It doesn’t seem to have had much effect. With the administration now engaged in conversations centered on potentially reintroducing mask-wearing recommendations as cases rise, there’s a lesson to be learned from what happened two months ago.
There is a pattern that has emerged in vaccinations since spring. States that voted for Joe Biden have consistently seen higher rates of vaccination than states that voted for Donald Trump. That’s true of the percentage of each state’s population that’s fully vaccinated, but it’s more true of the percent of the population in each state that has received at least one dose of a vaccine.
You’ll notice that the divide between red states and blue states appeared to emerge at about the point that the Food and Drug Administration announced a temporary pause in the distribution of shots from Johnson & Johnson. That was also the point at which states were beginning to reach saturation on the oldest vaccine recipients, so it’s likely that the shift had multiple causes. But notice, too, that the lifting of the mask mandate (which wasn’t really a mandate, as such, but for the sake of brevity ...) doesn’t appear to have shifted vaccinations back up very much, if at all.
If we look at the number of vaccine doses distributed nationally and in blue and red states relative to the pause and to the lifting of the mandate, we can see those patterns pretty clearly. Using the number of doses distributed two weeks before the start of the pause as our baseline, we see that the number of vaccinations in all three groups increased one week before the pause began. During the pause, red-state vaccinations dropped below the baseline while blue-state vaccinations stayed above. But in the seven days after the pause was lifted, both the blue- and red-state averages and the national figure had dropped.
The tail end of the period two weeks after the pause ended overlaps with the period before the mandate was lifted. But in each case, the trend after that point was downward.
On a state-by-state basis, the changes are more subtle. In Alaska, Rhode Island, Vermont and Texas, vaccinations increased in one of the two weeks after the mandate was lifted. In every other state (ignoring the anomalous data in New Hampshire), the lifting of the mandate doesn’t appear to have had much effect.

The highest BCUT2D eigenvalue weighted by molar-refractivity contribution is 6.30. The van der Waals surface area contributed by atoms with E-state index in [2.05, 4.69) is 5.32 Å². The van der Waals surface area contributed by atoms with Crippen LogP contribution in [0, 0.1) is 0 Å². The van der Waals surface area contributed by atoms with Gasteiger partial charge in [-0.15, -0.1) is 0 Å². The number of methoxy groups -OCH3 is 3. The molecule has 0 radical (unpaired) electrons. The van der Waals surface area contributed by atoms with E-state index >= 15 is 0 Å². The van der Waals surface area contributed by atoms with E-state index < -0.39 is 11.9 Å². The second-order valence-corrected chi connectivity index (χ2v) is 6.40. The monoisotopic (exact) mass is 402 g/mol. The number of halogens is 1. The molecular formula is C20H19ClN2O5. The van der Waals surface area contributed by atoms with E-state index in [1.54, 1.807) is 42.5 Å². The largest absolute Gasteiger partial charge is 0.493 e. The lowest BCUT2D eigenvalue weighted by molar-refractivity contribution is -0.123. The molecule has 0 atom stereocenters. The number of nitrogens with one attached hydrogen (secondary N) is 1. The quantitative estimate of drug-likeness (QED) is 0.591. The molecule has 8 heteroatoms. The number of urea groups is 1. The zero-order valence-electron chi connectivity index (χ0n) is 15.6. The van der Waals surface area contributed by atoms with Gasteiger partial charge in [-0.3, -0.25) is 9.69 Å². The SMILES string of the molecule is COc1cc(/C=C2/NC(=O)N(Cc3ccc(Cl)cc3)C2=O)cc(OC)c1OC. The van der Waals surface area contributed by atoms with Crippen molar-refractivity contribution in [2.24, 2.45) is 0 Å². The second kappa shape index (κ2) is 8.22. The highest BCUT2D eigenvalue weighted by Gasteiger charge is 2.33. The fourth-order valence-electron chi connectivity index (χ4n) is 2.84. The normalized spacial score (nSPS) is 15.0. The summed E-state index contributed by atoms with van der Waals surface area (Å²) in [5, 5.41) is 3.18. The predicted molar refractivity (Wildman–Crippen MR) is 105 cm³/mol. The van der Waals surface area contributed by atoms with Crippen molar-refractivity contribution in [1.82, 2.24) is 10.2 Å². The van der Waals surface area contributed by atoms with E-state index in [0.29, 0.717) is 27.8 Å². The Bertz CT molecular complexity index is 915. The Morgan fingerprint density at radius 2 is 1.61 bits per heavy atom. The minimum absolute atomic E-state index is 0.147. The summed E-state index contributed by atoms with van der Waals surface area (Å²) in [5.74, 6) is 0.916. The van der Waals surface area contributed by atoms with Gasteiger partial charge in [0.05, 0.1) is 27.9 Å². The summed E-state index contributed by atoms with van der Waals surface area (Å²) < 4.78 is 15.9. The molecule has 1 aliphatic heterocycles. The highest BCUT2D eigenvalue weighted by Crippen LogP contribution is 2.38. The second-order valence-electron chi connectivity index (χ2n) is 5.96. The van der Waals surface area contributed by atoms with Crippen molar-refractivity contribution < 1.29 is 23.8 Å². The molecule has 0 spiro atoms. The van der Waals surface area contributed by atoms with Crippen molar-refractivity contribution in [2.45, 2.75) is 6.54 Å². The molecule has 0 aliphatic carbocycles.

This graph also allows us to see the change in vaccinations by week in each state relative to the Johnson & Johnson pause. In most states, the number of vaccinations was steady or increasing before the pause. Then, it dropped. In red states, it often dropped far more than in blue states.
Stepping back, it’s fairly obvious why lifting the mask mandate wouldn’t have spurred vaccinations. Those who were assiduously wearing masks were more likely to be treating the pandemic as a risk in the first place — and therefore to have gotten a vaccine as soon as possible. Those who didn’t see the virus as a threat wouldn’t have been worried about masks or vaccines. We see this in poll data: Those who are most concerned about the virus were most eager to get vaccinated. And those individuals were more likely to be Democrats than Republicans.
This is also the problem with reintroducing rules promoting mask-wearing. Such a reversion would be unpopular and is unlikely to be embraced by legislators with significant vaccine-hostile constituencies. Americans who are indifferent to the risk posed by the virus would be unlikely to embrace such a reintroduction. Those who would approve of new mask rules have probably already been vaccinated.
Partisanship is not the only factor in why many Americans haven’t been vaccinated. But it is a factor, and it’s one that obviously overlaps with the politics at play. For President Biden, the best hope is that the new increase in cases stalls and that the number of deaths it prompts is lessened by the vaccines themselves. Everything beyond that introduces a series of largely difficult choices.